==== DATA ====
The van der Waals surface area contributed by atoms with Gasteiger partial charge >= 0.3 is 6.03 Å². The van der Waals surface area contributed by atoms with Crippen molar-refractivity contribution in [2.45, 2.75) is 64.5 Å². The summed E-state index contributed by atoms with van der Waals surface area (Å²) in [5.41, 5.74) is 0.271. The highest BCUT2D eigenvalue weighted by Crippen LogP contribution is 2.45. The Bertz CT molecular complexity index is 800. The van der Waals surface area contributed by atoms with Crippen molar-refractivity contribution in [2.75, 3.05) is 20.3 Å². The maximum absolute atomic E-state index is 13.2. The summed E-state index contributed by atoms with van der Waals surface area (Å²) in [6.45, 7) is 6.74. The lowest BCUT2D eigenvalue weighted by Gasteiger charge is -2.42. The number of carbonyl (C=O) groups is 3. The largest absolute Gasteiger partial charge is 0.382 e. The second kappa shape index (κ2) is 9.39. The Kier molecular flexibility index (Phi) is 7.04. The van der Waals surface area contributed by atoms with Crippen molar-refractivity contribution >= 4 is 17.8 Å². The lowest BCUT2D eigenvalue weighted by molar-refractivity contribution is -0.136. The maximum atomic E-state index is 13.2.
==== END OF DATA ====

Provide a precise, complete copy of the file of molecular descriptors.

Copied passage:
The van der Waals surface area contributed by atoms with Gasteiger partial charge >= 0.3 is 6.03 Å². The van der Waals surface area contributed by atoms with Crippen molar-refractivity contribution in [2.45, 2.75) is 64.5 Å². The summed E-state index contributed by atoms with van der Waals surface area (Å²) in [5.41, 5.74) is 0.271. The highest BCUT2D eigenvalue weighted by Crippen LogP contribution is 2.45. The Bertz CT molecular complexity index is 800. The van der Waals surface area contributed by atoms with Crippen molar-refractivity contribution in [2.75, 3.05) is 20.3 Å². The maximum absolute atomic E-state index is 13.2. The summed E-state index contributed by atoms with van der Waals surface area (Å²) in [6.45, 7) is 6.74. The lowest BCUT2D eigenvalue weighted by Gasteiger charge is -2.42. The number of carbonyl (C=O) groups is 3. The largest absolute Gasteiger partial charge is 0.382 e. The second kappa shape index (κ2) is 9.39. The Kier molecular flexibility index (Phi) is 7.04. The van der Waals surface area contributed by atoms with Crippen molar-refractivity contribution >= 4 is 17.8 Å². The lowest BCUT2D eigenvalue weighted by molar-refractivity contribution is -0.136. The maximum atomic E-state index is 13.2.